MCKINLEY ASSASSINATED. - McKinley and Roosevelt were elected, and duly inaugurated March 4, 1901. In that year a great Pan-American Exposition was held at Buffalo, and while attending it in September, McKinley was shot by an anarchist who, during a public reception, approached him as if to shake hands. Early on the morning of September 14 the President died, and Vice-President Roosevelt [10] succeeded to the presidency.

THE CHINESE. - In President Roosevelt's first message to Congress (December, 1901) lie dealt with many current issues. One of his requests was for further legislation concerning Chinese laborers. The Chinese Exclusion Act accordingly was (1902) applied to our island possessions, and no Chinese laborer is now allowed to enter one of them, nor may those already there go from one group to another, or come to any of our states.

IRRIGATION. - Another matter urged on the attention of Congress by the President was the irrigation [11] of arid public lands in the West in order that they might be made fit for settlement. Great reservoirs for the storage of water should be built, and canals to lead the water to the arid lands should be constructed at government expense, the land so reclaimed should be kept for actual settlers, and the cost repaid by the sale of the land. Congress in 1902 approved the plan, and by law set aside the money derived from the sale of public land in thirteen states and three territories as a fund for building irrigation works. The work of reclamation was begun the next year, and by 1907 eight new towns with some 10,000 people existed on lands thus watered.

ISTHMIAN CANAL ROUTES. - The project of a canal across the isthmus connecting North and South America, was more than seventy-five years old. But no serious attempt was made to cut a water way till a French company was organized in 1878, spent $260,000,000 in ten years, and then failed. Another French company then took up the work, and in turn laid it down for want of funds. So the matter stood when the war with Spain brought home to us the great importance of an isthmian canal. Then the question arose, Which was the better of two routes, that by Lake Nicaragua, or that across the isthmus of Panama? [12] Congress (1899) sent a commission to consider this, and it reported that both routes were feasible. Thereupon the French company offered to sell its rights and the unfinished canal for $40,000,000, and Congress (1902) authorized the President to buy the rights and property of the French company, and finish the Panama Canal; or, if Colombia would not grant us control of the necessary strip of land, to build one by the Nicaragua route.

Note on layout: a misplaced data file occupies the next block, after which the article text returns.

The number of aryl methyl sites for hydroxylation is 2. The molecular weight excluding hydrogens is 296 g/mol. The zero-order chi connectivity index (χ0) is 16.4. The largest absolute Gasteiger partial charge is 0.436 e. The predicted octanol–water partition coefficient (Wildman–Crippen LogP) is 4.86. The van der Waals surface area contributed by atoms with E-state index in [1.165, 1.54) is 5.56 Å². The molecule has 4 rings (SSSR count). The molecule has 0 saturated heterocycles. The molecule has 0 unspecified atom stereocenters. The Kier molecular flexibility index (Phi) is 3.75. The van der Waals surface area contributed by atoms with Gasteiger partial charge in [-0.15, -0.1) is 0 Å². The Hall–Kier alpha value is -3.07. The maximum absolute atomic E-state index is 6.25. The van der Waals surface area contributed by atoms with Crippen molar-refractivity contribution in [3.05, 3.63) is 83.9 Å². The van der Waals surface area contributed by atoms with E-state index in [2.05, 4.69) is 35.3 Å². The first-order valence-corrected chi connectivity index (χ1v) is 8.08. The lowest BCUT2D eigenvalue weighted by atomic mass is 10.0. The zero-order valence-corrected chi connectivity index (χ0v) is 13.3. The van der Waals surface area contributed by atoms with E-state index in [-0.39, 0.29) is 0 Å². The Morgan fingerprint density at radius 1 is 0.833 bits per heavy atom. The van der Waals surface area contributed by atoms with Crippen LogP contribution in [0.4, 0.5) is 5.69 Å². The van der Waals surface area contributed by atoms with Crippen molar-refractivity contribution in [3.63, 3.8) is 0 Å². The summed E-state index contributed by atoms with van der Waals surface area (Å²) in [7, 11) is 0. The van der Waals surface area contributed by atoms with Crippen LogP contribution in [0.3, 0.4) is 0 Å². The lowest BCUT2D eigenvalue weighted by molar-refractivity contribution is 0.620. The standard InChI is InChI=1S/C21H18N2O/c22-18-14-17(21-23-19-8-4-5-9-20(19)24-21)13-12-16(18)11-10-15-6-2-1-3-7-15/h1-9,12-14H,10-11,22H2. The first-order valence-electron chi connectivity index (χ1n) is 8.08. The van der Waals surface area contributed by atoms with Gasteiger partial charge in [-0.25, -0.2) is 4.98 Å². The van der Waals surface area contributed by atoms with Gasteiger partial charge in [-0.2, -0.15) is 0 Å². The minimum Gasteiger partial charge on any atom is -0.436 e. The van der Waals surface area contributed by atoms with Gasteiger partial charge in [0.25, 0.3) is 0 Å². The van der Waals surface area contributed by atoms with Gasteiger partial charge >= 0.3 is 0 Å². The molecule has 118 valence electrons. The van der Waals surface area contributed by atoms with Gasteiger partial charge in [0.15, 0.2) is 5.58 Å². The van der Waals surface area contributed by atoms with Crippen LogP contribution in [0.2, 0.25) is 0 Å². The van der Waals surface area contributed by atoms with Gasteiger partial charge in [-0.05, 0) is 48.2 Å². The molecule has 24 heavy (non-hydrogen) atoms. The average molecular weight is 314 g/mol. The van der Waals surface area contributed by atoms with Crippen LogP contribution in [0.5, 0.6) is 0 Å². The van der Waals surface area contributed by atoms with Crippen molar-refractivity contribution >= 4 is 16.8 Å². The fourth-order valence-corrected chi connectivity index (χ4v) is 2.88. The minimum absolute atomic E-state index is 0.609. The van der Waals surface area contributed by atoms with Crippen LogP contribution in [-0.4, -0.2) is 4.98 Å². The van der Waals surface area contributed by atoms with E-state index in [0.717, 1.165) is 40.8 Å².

THE PANAMA CANAL TREATY. - In the spring of 1903, accordingly, a treaty was negotiated with Colombia for the construction of the Panama Canal. Our Senate ratified, but Colombia rejected, the treaty, whereupon the province of Panama (November, 1903) seceded from Colombia and became independent republic.

Our government promptly recognized the new republic, and a treaty with it was ratified (February, 1904) by which we secured the right to dig the canal. The property of the French company was then purchased, and a commission appointed to superintend the work of construction. [13]

THE ALASKAN BOUNDARY. - By our treaty of purchase of Alaska, its boundaries depended on an old treaty between Russia and Great Britain. When gold was discovered in Canada in 1871, a dispute arose over the boundary, and it became serious when gold was discovered in the Klondike region in 1896. Our claim placed the boundary of southeastern Alaska thirty-five miles inland and parallel to the coast. Canada put it so much farther west as to give her several important ports. The matter was finally submitted to arbitration, and in 1903 the decision divided the land in dispute, but gave us all the ports. [14]

PRESIDENTIAL ELECTION OF 1904. - The campaign of 1904 was opened by the nomination by the Republican party of Theodore Roosevelt and Charles W. Fairbanks. The Democrats presented Alton B. Parker and Henry G. Davis, and in the course of the summer seven other parties - the People's, the Socialist, the Socialist Labor, the Prohibition, the United Christian, the National Liberty, and the Continental - nominated candidates. Roosevelt and Fairbanks were elected. [15]